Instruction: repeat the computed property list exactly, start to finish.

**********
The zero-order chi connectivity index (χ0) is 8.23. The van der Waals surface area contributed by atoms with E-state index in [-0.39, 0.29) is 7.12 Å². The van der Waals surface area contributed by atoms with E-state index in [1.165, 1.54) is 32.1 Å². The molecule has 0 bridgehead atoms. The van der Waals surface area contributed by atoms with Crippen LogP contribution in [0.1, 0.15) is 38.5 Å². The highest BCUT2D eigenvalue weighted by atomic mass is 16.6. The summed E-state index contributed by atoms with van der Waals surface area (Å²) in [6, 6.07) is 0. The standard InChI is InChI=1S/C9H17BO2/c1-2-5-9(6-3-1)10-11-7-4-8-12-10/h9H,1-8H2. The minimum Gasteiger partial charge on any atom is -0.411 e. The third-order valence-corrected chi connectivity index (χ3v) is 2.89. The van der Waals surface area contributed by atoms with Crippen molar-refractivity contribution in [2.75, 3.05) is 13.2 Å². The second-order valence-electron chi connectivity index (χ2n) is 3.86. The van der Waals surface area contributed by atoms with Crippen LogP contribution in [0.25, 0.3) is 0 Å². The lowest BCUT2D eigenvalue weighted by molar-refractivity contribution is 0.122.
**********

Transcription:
The zero-order chi connectivity index (χ0) is 8.23. The van der Waals surface area contributed by atoms with E-state index in [-0.39, 0.29) is 7.12 Å². The van der Waals surface area contributed by atoms with E-state index in [1.165, 1.54) is 32.1 Å². The molecule has 0 bridgehead atoms. The van der Waals surface area contributed by atoms with Crippen LogP contribution in [0.1, 0.15) is 38.5 Å². The highest BCUT2D eigenvalue weighted by atomic mass is 16.6. The summed E-state index contributed by atoms with van der Waals surface area (Å²) in [6, 6.07) is 0. The standard InChI is InChI=1S/C9H17BO2/c1-2-5-9(6-3-1)10-11-7-4-8-12-10/h9H,1-8H2. The minimum Gasteiger partial charge on any atom is -0.411 e. The third-order valence-corrected chi connectivity index (χ3v) is 2.89. The van der Waals surface area contributed by atoms with Crippen molar-refractivity contribution in [2.75, 3.05) is 13.2 Å². The second-order valence-electron chi connectivity index (χ2n) is 3.86. The van der Waals surface area contributed by atoms with Crippen LogP contribution in [0.25, 0.3) is 0 Å². The lowest BCUT2D eigenvalue weighted by molar-refractivity contribution is 0.122.